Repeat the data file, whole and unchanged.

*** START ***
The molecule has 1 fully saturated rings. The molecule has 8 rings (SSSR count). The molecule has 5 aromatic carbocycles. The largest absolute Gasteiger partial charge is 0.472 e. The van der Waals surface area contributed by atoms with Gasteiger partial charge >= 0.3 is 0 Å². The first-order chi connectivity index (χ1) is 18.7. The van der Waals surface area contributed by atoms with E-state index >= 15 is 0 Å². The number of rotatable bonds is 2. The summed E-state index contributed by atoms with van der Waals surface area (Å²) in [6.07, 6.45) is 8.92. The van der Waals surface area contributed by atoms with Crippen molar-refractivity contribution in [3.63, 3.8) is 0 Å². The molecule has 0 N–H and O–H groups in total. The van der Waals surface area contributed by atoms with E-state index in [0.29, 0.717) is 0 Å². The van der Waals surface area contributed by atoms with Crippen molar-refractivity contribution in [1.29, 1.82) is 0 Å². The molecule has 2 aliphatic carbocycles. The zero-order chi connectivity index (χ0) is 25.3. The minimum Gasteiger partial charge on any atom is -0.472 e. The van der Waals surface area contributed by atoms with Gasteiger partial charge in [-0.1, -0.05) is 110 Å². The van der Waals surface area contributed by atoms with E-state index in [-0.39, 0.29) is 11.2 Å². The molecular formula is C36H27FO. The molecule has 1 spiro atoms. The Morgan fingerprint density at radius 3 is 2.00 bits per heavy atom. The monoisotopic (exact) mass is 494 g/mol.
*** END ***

The molecule has 1 fully saturated rings. The molecule has 8 rings (SSSR count). The molecule has 5 aromatic carbocycles. The largest absolute Gasteiger partial charge is 0.472 e. The van der Waals surface area contributed by atoms with Gasteiger partial charge >= 0.3 is 0 Å². The first-order chi connectivity index (χ1) is 18.7. The van der Waals surface area contributed by atoms with E-state index >= 15 is 0 Å². The number of rotatable bonds is 2. The summed E-state index contributed by atoms with van der Waals surface area (Å²) in [6.07, 6.45) is 8.92. The van der Waals surface area contributed by atoms with Crippen molar-refractivity contribution in [3.63, 3.8) is 0 Å². The molecule has 0 N–H and O–H groups in total. The van der Waals surface area contributed by atoms with E-state index in [0.29, 0.717) is 0 Å². The van der Waals surface area contributed by atoms with Crippen molar-refractivity contribution in [1.29, 1.82) is 0 Å². The molecule has 2 aliphatic carbocycles. The zero-order chi connectivity index (χ0) is 25.3. The minimum Gasteiger partial charge on any atom is -0.472 e. The van der Waals surface area contributed by atoms with Gasteiger partial charge in [-0.1, -0.05) is 110 Å². The van der Waals surface area contributed by atoms with E-state index in [-0.39, 0.29) is 11.2 Å². The molecular formula is C36H27FO. The molecule has 1 spiro atoms. The Morgan fingerprint density at radius 3 is 2.00 bits per heavy atom. The monoisotopic (exact) mass is 494 g/mol.